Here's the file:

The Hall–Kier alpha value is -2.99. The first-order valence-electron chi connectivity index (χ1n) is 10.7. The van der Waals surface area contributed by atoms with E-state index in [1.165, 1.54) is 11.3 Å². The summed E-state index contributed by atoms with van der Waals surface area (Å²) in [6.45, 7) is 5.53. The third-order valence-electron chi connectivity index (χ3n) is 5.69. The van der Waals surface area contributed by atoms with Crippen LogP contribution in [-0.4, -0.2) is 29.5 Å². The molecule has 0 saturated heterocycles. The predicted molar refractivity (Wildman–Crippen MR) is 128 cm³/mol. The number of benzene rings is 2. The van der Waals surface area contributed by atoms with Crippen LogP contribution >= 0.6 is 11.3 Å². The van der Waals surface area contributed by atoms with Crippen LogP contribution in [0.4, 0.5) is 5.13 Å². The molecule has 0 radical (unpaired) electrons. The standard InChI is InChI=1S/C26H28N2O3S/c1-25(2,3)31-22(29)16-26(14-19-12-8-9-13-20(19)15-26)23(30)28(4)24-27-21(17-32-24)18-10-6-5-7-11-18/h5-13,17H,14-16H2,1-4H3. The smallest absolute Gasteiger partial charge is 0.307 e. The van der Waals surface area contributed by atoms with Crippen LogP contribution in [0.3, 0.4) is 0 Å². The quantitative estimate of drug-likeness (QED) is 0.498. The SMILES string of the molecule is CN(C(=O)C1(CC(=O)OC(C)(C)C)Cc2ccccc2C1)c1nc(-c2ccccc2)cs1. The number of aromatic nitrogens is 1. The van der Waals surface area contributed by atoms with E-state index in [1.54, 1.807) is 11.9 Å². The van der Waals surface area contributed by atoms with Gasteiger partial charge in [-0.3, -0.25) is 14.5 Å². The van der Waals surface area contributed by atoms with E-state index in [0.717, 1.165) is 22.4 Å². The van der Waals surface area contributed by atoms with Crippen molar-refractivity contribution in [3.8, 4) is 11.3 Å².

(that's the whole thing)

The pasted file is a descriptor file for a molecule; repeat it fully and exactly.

The Hall–Kier alpha value is -2.99. The first-order valence-electron chi connectivity index (χ1n) is 10.7. The van der Waals surface area contributed by atoms with E-state index in [1.165, 1.54) is 11.3 Å². The summed E-state index contributed by atoms with van der Waals surface area (Å²) in [6.45, 7) is 5.53. The third-order valence-electron chi connectivity index (χ3n) is 5.69. The van der Waals surface area contributed by atoms with Crippen LogP contribution in [-0.4, -0.2) is 29.5 Å². The molecule has 0 saturated heterocycles. The predicted molar refractivity (Wildman–Crippen MR) is 128 cm³/mol. The number of benzene rings is 2. The van der Waals surface area contributed by atoms with Crippen LogP contribution >= 0.6 is 11.3 Å². The van der Waals surface area contributed by atoms with Crippen LogP contribution in [0.4, 0.5) is 5.13 Å². The molecule has 0 radical (unpaired) electrons. The standard InChI is InChI=1S/C26H28N2O3S/c1-25(2,3)31-22(29)16-26(14-19-12-8-9-13-20(19)15-26)23(30)28(4)24-27-21(17-32-24)18-10-6-5-7-11-18/h5-13,17H,14-16H2,1-4H3. The smallest absolute Gasteiger partial charge is 0.307 e. The van der Waals surface area contributed by atoms with Crippen LogP contribution in [0.3, 0.4) is 0 Å². The quantitative estimate of drug-likeness (QED) is 0.498. The SMILES string of the molecule is CN(C(=O)C1(CC(=O)OC(C)(C)C)Cc2ccccc2C1)c1nc(-c2ccccc2)cs1. The number of aromatic nitrogens is 1. The van der Waals surface area contributed by atoms with E-state index in [1.54, 1.807) is 11.9 Å². The van der Waals surface area contributed by atoms with Gasteiger partial charge in [-0.3, -0.25) is 14.5 Å². The van der Waals surface area contributed by atoms with E-state index in [0.717, 1.165) is 22.4 Å². The van der Waals surface area contributed by atoms with Crippen molar-refractivity contribution in [3.8, 4) is 11.3 Å².